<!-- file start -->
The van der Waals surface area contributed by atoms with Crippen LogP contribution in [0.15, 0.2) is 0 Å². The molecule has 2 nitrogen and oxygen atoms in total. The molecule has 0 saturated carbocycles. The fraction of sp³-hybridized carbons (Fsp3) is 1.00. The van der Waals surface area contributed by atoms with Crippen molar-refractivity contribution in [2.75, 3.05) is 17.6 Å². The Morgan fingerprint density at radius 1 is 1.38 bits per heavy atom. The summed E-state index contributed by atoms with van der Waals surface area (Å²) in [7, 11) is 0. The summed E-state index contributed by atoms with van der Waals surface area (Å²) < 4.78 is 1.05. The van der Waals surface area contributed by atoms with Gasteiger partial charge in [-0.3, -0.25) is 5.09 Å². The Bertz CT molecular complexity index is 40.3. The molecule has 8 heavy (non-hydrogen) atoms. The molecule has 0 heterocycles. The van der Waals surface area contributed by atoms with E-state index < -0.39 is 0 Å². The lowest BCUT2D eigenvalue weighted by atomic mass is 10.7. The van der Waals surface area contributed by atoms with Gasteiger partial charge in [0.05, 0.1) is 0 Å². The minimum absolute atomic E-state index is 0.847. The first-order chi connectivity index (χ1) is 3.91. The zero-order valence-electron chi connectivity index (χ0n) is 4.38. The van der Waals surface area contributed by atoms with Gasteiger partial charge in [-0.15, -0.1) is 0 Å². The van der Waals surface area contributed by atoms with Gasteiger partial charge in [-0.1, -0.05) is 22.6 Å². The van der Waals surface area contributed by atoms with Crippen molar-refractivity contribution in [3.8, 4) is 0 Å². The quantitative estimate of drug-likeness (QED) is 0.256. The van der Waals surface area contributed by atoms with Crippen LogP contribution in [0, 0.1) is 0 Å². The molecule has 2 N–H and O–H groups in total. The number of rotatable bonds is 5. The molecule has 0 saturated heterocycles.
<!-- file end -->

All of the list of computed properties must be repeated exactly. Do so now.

The van der Waals surface area contributed by atoms with Crippen LogP contribution in [0.15, 0.2) is 0 Å². The molecule has 2 nitrogen and oxygen atoms in total. The molecule has 0 saturated carbocycles. The fraction of sp³-hybridized carbons (Fsp3) is 1.00. The van der Waals surface area contributed by atoms with Crippen molar-refractivity contribution in [2.75, 3.05) is 17.6 Å². The Morgan fingerprint density at radius 1 is 1.38 bits per heavy atom. The summed E-state index contributed by atoms with van der Waals surface area (Å²) in [7, 11) is 0. The summed E-state index contributed by atoms with van der Waals surface area (Å²) < 4.78 is 1.05. The van der Waals surface area contributed by atoms with Gasteiger partial charge in [-0.3, -0.25) is 5.09 Å². The Bertz CT molecular complexity index is 40.3. The molecule has 8 heavy (non-hydrogen) atoms. The molecule has 0 heterocycles. The van der Waals surface area contributed by atoms with E-state index < -0.39 is 0 Å². The lowest BCUT2D eigenvalue weighted by atomic mass is 10.7. The van der Waals surface area contributed by atoms with Gasteiger partial charge in [0.05, 0.1) is 0 Å². The minimum absolute atomic E-state index is 0.847. The first-order chi connectivity index (χ1) is 3.91. The zero-order valence-electron chi connectivity index (χ0n) is 4.38. The van der Waals surface area contributed by atoms with Gasteiger partial charge in [-0.15, -0.1) is 0 Å². The van der Waals surface area contributed by atoms with Gasteiger partial charge in [-0.1, -0.05) is 22.6 Å². The van der Waals surface area contributed by atoms with Crippen molar-refractivity contribution in [3.8, 4) is 0 Å². The quantitative estimate of drug-likeness (QED) is 0.256. The van der Waals surface area contributed by atoms with Crippen LogP contribution in [0, 0.1) is 0 Å². The molecule has 2 N–H and O–H groups in total. The number of rotatable bonds is 5. The molecule has 0 saturated heterocycles.